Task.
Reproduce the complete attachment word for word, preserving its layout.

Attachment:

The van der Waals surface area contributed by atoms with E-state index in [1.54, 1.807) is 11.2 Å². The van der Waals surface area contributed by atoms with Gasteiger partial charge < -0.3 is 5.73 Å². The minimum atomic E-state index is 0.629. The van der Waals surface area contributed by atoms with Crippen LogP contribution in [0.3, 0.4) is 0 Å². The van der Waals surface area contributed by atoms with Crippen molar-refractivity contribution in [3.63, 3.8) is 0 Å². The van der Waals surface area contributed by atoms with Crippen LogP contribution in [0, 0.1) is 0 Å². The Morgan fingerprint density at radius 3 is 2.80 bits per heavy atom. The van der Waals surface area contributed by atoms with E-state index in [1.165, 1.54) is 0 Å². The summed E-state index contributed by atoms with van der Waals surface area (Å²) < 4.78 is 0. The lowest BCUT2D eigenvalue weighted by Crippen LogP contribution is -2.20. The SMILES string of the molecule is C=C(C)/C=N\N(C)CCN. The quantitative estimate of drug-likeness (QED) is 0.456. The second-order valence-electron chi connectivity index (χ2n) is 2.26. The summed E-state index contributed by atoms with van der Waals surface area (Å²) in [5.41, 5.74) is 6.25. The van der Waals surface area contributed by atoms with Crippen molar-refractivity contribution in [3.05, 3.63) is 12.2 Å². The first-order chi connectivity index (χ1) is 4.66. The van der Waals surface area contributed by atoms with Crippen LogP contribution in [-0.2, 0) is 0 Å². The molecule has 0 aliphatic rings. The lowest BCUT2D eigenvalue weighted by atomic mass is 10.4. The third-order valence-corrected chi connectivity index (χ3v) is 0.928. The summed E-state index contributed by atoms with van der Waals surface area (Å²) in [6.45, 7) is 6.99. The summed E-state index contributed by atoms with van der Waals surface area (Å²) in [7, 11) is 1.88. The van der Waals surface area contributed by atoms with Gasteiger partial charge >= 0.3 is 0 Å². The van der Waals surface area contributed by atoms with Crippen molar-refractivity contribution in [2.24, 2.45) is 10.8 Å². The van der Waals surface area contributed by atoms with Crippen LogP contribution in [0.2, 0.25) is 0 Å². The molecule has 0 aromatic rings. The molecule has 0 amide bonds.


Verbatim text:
The van der Waals surface area contributed by atoms with E-state index in [1.54, 1.807) is 11.2 Å². The van der Waals surface area contributed by atoms with Gasteiger partial charge < -0.3 is 5.73 Å². The minimum atomic E-state index is 0.629. The van der Waals surface area contributed by atoms with Crippen LogP contribution in [0.3, 0.4) is 0 Å². The van der Waals surface area contributed by atoms with Crippen molar-refractivity contribution in [3.63, 3.8) is 0 Å². The van der Waals surface area contributed by atoms with Crippen LogP contribution in [0, 0.1) is 0 Å². The Morgan fingerprint density at radius 3 is 2.80 bits per heavy atom. The van der Waals surface area contributed by atoms with E-state index in [1.165, 1.54) is 0 Å². The summed E-state index contributed by atoms with van der Waals surface area (Å²) < 4.78 is 0. The lowest BCUT2D eigenvalue weighted by Crippen LogP contribution is -2.20. The SMILES string of the molecule is C=C(C)/C=N\N(C)CCN. The quantitative estimate of drug-likeness (QED) is 0.456. The second-order valence-electron chi connectivity index (χ2n) is 2.26. The summed E-state index contributed by atoms with van der Waals surface area (Å²) in [5.41, 5.74) is 6.25. The van der Waals surface area contributed by atoms with Crippen molar-refractivity contribution in [3.05, 3.63) is 12.2 Å². The first-order chi connectivity index (χ1) is 4.66. The van der Waals surface area contributed by atoms with Crippen LogP contribution in [-0.2, 0) is 0 Å². The molecule has 0 aliphatic rings. The lowest BCUT2D eigenvalue weighted by atomic mass is 10.4. The third-order valence-corrected chi connectivity index (χ3v) is 0.928. The summed E-state index contributed by atoms with van der Waals surface area (Å²) in [6.45, 7) is 6.99. The summed E-state index contributed by atoms with van der Waals surface area (Å²) in [7, 11) is 1.88. The van der Waals surface area contributed by atoms with Gasteiger partial charge >= 0.3 is 0 Å². The van der Waals surface area contributed by atoms with Crippen molar-refractivity contribution in [2.24, 2.45) is 10.8 Å². The van der Waals surface area contributed by atoms with Crippen LogP contribution in [0.2, 0.25) is 0 Å². The molecule has 0 aromatic rings. The molecule has 0 amide bonds.